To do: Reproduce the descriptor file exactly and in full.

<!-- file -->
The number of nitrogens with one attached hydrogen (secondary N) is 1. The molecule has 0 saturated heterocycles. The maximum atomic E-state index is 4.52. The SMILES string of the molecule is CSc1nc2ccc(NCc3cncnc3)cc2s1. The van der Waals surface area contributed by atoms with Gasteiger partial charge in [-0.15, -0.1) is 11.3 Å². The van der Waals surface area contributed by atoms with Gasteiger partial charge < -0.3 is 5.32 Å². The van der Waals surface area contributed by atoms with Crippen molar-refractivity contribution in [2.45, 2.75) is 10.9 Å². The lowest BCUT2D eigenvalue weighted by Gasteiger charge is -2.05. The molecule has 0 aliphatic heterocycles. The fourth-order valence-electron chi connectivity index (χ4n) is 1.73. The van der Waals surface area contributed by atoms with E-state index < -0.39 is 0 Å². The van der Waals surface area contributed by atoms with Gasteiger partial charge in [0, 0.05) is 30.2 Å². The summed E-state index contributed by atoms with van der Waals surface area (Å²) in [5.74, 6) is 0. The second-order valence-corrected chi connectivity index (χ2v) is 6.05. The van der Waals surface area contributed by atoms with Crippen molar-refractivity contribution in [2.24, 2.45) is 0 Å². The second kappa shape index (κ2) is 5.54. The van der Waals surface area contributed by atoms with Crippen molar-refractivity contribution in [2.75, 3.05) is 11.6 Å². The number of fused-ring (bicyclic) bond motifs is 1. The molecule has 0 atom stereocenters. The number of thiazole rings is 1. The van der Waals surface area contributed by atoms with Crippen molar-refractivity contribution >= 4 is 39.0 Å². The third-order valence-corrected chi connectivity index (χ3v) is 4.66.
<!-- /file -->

The number of nitrogens with one attached hydrogen (secondary N) is 1. The molecule has 0 saturated heterocycles. The maximum atomic E-state index is 4.52. The SMILES string of the molecule is CSc1nc2ccc(NCc3cncnc3)cc2s1. The van der Waals surface area contributed by atoms with Gasteiger partial charge in [-0.15, -0.1) is 11.3 Å². The van der Waals surface area contributed by atoms with Gasteiger partial charge < -0.3 is 5.32 Å². The van der Waals surface area contributed by atoms with Crippen molar-refractivity contribution in [2.45, 2.75) is 10.9 Å². The lowest BCUT2D eigenvalue weighted by Gasteiger charge is -2.05. The molecule has 0 aliphatic heterocycles. The fourth-order valence-electron chi connectivity index (χ4n) is 1.73. The van der Waals surface area contributed by atoms with E-state index < -0.39 is 0 Å². The van der Waals surface area contributed by atoms with Gasteiger partial charge in [0, 0.05) is 30.2 Å². The summed E-state index contributed by atoms with van der Waals surface area (Å²) in [5.74, 6) is 0. The second-order valence-corrected chi connectivity index (χ2v) is 6.05. The van der Waals surface area contributed by atoms with Crippen molar-refractivity contribution in [2.24, 2.45) is 0 Å². The second kappa shape index (κ2) is 5.54. The van der Waals surface area contributed by atoms with Crippen molar-refractivity contribution in [2.75, 3.05) is 11.6 Å². The number of fused-ring (bicyclic) bond motifs is 1. The molecule has 0 atom stereocenters. The number of thiazole rings is 1. The van der Waals surface area contributed by atoms with Crippen molar-refractivity contribution >= 4 is 39.0 Å². The third-order valence-corrected chi connectivity index (χ3v) is 4.66.